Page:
The hybrid design of the Think Health! Study combines objectives that prioritize internal validity (as in efficacy studies) with those that explore feasibility and give more priority to external validity and potential sustainability (as in effectiveness studies) [36
]. This type of trial is a useful precursor to a practical trial that would require full adoption and institutionalization within primary care settings. Clinical site recruitment focused on community-based practices, most of which had little previous involvement in research or in lifestyle change research. The five participating practices included the two major primary care specialties (internal medicine and family medicine) and were also diverse with respect to organizational structures, size, and longevity. Targeting African Americans and Hispanics at the practice level, and emphasizing the importance of including these groups from a research perspective, was effective; 81% of randomized participants were members of one of these two groups. The percent of male participants recruited was lower than desired for generalizability. Men are typically underrepresented in weight loss programs [3
], and men make fewer visits than women to primary care physicians [38
]. Hypertension, the most common obesity-related comorbidity in our sample, is also the most common diagnosis associated with primary care visits [38
The major study challenge in the start-up phase was the time needed to complete the process of negotiating participation agreements for the required number of sites. Ellis and colleagues, based on analyses of yield and cost associated with 10 strategies used to recruit primary care practices to a randomized trial related to cardiovascular disease risk factor management, reported that in-person meetings and previous relationships were the most cost efficient [39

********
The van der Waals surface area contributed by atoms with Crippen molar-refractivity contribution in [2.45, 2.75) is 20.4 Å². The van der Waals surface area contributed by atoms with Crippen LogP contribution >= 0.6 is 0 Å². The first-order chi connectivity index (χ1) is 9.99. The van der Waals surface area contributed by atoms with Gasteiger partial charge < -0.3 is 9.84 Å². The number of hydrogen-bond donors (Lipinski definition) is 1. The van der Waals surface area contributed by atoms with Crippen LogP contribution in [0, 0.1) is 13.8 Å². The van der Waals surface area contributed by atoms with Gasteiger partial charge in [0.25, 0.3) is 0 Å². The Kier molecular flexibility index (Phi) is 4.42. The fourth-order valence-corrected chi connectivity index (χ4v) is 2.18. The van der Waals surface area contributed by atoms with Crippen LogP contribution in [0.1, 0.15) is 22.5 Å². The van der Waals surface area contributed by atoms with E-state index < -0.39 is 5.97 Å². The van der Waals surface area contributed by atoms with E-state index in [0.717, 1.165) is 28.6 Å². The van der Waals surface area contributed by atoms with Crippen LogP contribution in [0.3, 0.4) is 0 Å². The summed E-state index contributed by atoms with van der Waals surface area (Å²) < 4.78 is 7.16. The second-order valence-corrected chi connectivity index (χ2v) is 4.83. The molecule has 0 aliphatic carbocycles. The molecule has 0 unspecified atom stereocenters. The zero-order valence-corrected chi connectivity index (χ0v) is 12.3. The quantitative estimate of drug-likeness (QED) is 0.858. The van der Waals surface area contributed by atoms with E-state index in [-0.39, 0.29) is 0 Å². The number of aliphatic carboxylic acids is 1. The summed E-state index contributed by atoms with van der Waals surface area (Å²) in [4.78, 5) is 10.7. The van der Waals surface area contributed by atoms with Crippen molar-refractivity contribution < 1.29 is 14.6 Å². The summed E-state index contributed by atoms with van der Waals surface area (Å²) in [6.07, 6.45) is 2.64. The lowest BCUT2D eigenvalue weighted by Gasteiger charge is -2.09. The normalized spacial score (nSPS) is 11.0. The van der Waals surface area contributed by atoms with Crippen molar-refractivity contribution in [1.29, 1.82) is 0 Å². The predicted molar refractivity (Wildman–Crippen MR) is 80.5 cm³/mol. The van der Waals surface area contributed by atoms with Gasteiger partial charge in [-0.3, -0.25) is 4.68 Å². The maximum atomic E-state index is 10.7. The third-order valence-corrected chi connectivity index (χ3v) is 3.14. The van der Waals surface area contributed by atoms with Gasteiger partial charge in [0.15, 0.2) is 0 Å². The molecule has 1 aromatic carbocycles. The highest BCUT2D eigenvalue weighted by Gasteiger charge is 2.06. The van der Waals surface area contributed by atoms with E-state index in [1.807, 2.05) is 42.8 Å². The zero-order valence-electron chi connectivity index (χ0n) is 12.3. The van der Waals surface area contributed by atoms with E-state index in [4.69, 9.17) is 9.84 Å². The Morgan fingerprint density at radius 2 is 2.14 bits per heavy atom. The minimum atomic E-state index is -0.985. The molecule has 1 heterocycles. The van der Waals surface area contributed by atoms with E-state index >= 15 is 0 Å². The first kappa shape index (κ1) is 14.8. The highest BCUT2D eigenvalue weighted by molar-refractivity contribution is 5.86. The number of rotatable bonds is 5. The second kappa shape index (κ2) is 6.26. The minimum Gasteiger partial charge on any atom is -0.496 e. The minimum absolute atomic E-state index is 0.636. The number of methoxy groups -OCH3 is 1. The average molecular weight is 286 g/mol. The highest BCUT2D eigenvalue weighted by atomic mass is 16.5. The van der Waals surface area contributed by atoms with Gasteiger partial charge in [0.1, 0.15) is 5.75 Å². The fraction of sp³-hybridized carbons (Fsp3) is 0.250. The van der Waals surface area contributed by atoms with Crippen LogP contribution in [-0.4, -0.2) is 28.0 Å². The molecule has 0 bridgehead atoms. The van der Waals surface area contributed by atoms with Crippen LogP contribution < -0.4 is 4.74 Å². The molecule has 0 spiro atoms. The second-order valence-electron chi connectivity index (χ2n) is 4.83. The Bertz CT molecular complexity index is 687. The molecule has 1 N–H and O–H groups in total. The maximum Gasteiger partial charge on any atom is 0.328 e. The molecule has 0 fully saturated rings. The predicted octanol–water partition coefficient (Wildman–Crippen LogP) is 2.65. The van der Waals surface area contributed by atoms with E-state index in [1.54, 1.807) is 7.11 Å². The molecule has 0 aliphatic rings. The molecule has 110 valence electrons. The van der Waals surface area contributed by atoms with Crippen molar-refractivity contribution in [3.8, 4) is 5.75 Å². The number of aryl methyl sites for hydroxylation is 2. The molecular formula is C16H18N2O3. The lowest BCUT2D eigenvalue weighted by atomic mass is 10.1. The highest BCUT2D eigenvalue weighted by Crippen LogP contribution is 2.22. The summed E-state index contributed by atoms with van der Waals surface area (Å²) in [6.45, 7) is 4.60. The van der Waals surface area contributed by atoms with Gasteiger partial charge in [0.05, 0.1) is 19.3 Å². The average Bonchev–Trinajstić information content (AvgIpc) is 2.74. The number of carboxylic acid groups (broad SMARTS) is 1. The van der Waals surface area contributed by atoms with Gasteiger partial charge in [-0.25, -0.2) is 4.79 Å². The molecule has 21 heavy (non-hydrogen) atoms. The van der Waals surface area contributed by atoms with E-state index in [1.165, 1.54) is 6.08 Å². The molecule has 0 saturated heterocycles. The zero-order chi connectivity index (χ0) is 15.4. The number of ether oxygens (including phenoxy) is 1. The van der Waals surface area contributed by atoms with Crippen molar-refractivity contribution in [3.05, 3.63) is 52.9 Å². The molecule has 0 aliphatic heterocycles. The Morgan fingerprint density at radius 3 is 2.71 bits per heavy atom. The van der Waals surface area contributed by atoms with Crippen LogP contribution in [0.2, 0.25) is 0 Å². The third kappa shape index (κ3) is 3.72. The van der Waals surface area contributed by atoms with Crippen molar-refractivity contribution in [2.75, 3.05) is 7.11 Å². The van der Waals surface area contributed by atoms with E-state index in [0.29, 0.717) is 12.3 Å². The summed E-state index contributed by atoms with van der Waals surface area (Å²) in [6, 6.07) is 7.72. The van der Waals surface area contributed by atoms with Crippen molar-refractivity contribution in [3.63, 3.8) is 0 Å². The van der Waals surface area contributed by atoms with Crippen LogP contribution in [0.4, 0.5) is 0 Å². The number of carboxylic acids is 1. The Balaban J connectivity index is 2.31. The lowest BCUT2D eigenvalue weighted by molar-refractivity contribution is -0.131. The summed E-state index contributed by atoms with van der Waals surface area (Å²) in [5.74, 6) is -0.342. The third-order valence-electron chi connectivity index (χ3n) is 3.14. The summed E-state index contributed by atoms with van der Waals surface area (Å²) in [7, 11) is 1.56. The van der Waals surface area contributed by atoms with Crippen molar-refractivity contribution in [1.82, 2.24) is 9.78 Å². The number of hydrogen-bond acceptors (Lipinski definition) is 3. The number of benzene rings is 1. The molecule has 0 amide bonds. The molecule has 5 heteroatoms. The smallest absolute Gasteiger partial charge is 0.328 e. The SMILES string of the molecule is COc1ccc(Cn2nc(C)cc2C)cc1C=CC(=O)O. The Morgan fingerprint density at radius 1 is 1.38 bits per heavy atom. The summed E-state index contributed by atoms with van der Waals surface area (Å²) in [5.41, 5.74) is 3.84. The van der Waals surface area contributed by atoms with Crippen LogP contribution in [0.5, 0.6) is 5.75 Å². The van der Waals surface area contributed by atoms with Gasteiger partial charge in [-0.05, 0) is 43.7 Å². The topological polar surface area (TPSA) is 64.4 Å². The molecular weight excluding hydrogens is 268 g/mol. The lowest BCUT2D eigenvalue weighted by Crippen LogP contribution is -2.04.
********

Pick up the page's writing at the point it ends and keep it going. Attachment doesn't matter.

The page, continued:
]. These are essentially the strategies that we used, but the time needed for the decision making process at practices was quite extended, except for the independent practice, in which all decisions were made within the practice itself. This delay may raise a crucial issue for lifestyle change interventions in primary care, for which the time commitment of clinicians and involved ancillary staff is presumably greater than for pharmacologic interventions. The compensation we offered was sufficient for some incentives for existing staff, but not enough to allow practices to increase their staff.
The legislation authorizing the Think Health! study funding required that all project funds be used within 4 years. The delay in beginning patient recruitment required that the protocol be revised to allow for administrative censoring as early as 16 months post randomization, rather than follow all participants for 24 months as originally intended. Once underway, patient recruitment was completed in a timely manner. Advertising the study practice-wide (e.g., in waiting and exam rooms) might have shortened the time needed for patient recruitment. However, in Think Health! this was only appropriate for the site in which both clinicians were engaged in the study.
In conclusion, studies to identify effective models for obesity treatment in primary care offices are generally lacking and are especially needed for ethnic minority adults who, on average, have a higher risk of obesity-related chronic diseases than whites [6
]. A systematic review of randomized controlled trials in which behavioral weight loss interventions were provided in primary care identified only 10 qualifying RCTs [4
]. Four studies were based on brief PCP lifestyle counseling without adjunctive medication, of which one involved primarily African Americans (low-income women) [40
] and one included 50% Latinos with type 2 diabetes [41
]. The logistical and feasibility aspects of studies conducted in natural settings such as primary care practices differ from those in studies in which researchers maintain control over the process and alter natural settings to align with research needs. The Think Health! study is designed to determine what might be possible when a simplified version of the Diabetes Prevention Program lifestyle intervention is delivered individually to primary care patients with minimal departures from an approach that is potentially replicable in usual care settings that reach high risk ethnic minority adults.